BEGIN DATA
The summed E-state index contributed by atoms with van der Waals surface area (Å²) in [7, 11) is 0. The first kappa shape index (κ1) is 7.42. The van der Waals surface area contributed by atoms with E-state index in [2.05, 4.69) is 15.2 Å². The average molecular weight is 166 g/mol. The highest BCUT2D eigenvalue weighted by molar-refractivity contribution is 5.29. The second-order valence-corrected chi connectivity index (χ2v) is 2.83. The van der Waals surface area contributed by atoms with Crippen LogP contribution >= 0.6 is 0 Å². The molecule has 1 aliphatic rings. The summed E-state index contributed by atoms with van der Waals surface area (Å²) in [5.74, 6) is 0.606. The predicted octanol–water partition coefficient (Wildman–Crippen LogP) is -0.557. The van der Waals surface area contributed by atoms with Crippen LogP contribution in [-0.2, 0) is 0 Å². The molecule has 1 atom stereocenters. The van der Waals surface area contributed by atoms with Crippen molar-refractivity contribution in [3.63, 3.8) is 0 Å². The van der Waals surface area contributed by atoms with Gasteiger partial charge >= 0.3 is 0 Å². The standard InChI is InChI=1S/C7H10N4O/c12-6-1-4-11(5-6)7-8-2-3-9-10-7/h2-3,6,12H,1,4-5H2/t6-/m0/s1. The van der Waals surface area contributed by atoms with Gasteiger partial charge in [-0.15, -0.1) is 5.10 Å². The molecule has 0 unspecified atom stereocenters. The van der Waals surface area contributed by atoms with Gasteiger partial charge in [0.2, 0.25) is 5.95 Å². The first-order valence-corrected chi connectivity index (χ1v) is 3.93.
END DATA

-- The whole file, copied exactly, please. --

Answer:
The summed E-state index contributed by atoms with van der Waals surface area (Å²) in [7, 11) is 0. The first kappa shape index (κ1) is 7.42. The van der Waals surface area contributed by atoms with E-state index in [2.05, 4.69) is 15.2 Å². The average molecular weight is 166 g/mol. The highest BCUT2D eigenvalue weighted by molar-refractivity contribution is 5.29. The second-order valence-corrected chi connectivity index (χ2v) is 2.83. The van der Waals surface area contributed by atoms with Crippen LogP contribution >= 0.6 is 0 Å². The molecule has 1 aliphatic rings. The summed E-state index contributed by atoms with van der Waals surface area (Å²) in [5.74, 6) is 0.606. The predicted octanol–water partition coefficient (Wildman–Crippen LogP) is -0.557. The van der Waals surface area contributed by atoms with Crippen LogP contribution in [-0.2, 0) is 0 Å². The molecule has 1 atom stereocenters. The van der Waals surface area contributed by atoms with Crippen molar-refractivity contribution in [3.63, 3.8) is 0 Å². The van der Waals surface area contributed by atoms with Gasteiger partial charge >= 0.3 is 0 Å². The standard InChI is InChI=1S/C7H10N4O/c12-6-1-4-11(5-6)7-8-2-3-9-10-7/h2-3,6,12H,1,4-5H2/t6-/m0/s1. The van der Waals surface area contributed by atoms with Gasteiger partial charge in [-0.15, -0.1) is 5.10 Å². The molecule has 0 unspecified atom stereocenters. The van der Waals surface area contributed by atoms with Gasteiger partial charge in [0.2, 0.25) is 5.95 Å². The first-order valence-corrected chi connectivity index (χ1v) is 3.93.